My friend Nell and I went to see Spamalot at Proctors on Wednesday night, and we ventured out for dinner in Schenectady beforehand. We had originally intended to re-visit Aperitivo Bistro on State Street in Schenectady prior to the theatre, but they had absolutely no tables the entire week! Good for them. I’m always happy to see that Schenectady businesses are doing well, and I love to support them whenever possible.

So,with that in mind, we decided to head over to my old neighborhood (Goose Hill), and visit a place I’d been meaning to try since they opened more than 2 years ago – Cella Bistro. They serve tapas, the traditional “small plates” of Spanish cuisine (similarly to Aperitivo, although they did it first).

Aperitivo offers what they call “piattini”, which are small appetizers with a distinctly Italian spin. Another restaurant in Schenectady, the Night Sky Cafe, offers their own version of small appetizers, which they have dubbed “metzas”. I think they meant to spell it “mezzas”, which is the Arabic word for appetizers. But, whatever. I’ve eaten there, and their food is good, too. Anyway, enough semantics about serving dishes! What did we eat at Cella Bistro?

Spiced almonds – very disappointing. They were greasy, raw (they should have been toasted), and only faintly tasted like the minute amount of rosemary they were seasoned with. Bleh.

House Marinated Olives – eh. Green olives. Nothing out of the ordinary.

Duck Confit Bruschetta with Red Onion Pomegranate Marmalade – absolutely incredible. Creamy, slightly gamey duck confit (which is duck meat preserved in its own fat), with a tart and sweet topping that was its perfect complement. Heaven on toast.

Long-stem Baby Artichokes with Caper Aioli – easily the most delicious (and plentiful) item we ordered. Outstanding. I understand completely why Nell insisted that we order them!

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Spanish Tortilla – not at all what I expected. Being almost completely unfamiliar with Spanish cuisine, I had never heard of a “Spanish tortilla” before, and was expecting something akin to a quesadilla. The tortilla seemed to me to be more like a potato frittata. Not a whole lot of flavor. This was also served with the caper aioli. Enough with the caper aioli already. I think it was on everything.

Mixed Grill: portabello, squash, shrimp – the smallest thing I’ve ever seen… seriously, a half-bite’s worth of food that cost $5. Nell remarked that she’s never seen such a small portabello mushroom before. It was actually half of a portabello, but it was still the size of a button mushroom. I am not kidding. This dish was so insulting that I actually complained about it to the waitress. I have no idea if she actually cared or not.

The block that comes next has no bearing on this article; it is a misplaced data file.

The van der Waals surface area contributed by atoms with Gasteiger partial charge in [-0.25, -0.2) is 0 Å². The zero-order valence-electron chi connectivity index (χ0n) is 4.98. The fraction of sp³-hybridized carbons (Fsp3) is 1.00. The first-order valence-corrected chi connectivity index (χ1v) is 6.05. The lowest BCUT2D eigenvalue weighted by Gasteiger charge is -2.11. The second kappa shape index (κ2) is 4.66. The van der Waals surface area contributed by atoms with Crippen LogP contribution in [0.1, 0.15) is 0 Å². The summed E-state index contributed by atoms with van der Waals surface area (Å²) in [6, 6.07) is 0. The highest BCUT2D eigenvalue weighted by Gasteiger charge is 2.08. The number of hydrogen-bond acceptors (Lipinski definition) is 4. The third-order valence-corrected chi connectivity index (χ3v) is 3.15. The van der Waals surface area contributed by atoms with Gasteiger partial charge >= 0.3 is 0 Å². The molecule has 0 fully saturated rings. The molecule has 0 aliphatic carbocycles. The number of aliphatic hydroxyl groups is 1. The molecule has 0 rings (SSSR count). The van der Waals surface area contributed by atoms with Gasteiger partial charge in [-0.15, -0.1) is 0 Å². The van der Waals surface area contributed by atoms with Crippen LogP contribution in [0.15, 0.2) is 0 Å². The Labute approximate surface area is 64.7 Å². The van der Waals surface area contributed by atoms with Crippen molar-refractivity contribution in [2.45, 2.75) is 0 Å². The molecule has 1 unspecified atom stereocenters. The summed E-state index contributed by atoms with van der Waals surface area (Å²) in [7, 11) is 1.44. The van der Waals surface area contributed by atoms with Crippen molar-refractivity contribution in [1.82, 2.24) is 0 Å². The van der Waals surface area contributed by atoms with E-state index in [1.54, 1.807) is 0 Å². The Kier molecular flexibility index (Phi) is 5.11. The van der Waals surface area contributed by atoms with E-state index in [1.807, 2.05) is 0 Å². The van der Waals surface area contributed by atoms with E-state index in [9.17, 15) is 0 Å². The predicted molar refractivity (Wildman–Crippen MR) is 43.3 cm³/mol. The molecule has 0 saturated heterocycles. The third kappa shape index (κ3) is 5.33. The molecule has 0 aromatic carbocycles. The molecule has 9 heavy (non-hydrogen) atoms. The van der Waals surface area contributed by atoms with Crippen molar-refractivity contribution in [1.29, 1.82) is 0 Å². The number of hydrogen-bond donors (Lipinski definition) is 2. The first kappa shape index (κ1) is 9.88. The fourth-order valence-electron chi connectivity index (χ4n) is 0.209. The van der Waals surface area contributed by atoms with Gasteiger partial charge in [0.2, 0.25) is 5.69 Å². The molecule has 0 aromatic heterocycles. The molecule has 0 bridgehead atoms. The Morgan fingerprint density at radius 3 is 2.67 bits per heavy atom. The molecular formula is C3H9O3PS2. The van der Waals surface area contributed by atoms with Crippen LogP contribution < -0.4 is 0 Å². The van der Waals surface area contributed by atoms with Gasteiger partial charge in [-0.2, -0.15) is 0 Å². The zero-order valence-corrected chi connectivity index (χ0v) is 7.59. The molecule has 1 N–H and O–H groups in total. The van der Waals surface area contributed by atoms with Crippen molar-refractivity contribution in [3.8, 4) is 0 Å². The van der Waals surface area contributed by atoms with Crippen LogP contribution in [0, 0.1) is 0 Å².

We drank a Spanish cava (sparkling wine) – they were very generous with the pouring of the wine – which is an attribute that receives no complaints from me.

Dinner was good, if inconsistent, and relatively reasonable – bread, 6 appetizers, and two glasses of champagne each came to about $45 before tax and tip.

I adore eating tapas (or piattini, or mezzas, or metzas, or whatever you’d like to call them) because I love being able to sample a wide variety of flavors and textures, and experience the creative talent of the chef. I am looking forward to the day when I can afford to do a tasting menu at an upscale restaurant. If you’re reading this, Bob, my birthday’s coming up very soon.

And now for something completely different…my brief review of Spamalot. It was good. Very very funny, but I’ve seen better shows. I’m a raving mad Monty Python fan, so I laughed uproariously at all of the old familiar Holy Grail moments, some fleeting Life of Brian moments, and sang along to the familiar songs (including “Finland”). I loved the scathing references to other Broadway shows (including Fiddler on the Roof, Les Mis, and Phantom of the Opera), and my absolute favorite part was “The French Taunting”. Brilliant. I (and the show) could have done completely without the Lady of the Lake (stupid, and forced). The acting, singing, and dancing were superb (my only complaint was the guy who played King Arthur, who portrayed him with a mumbling whine and a slouch, instead of with the haughty cluelessness of Graham Chapman in the film), and the set and costume design were terrific. All in all, I’d recommend it, whether you’re a Monty Python fan or not.

Looking back, I think I may regret not purchasing the t-shirt that reads Fetchez la Vache.

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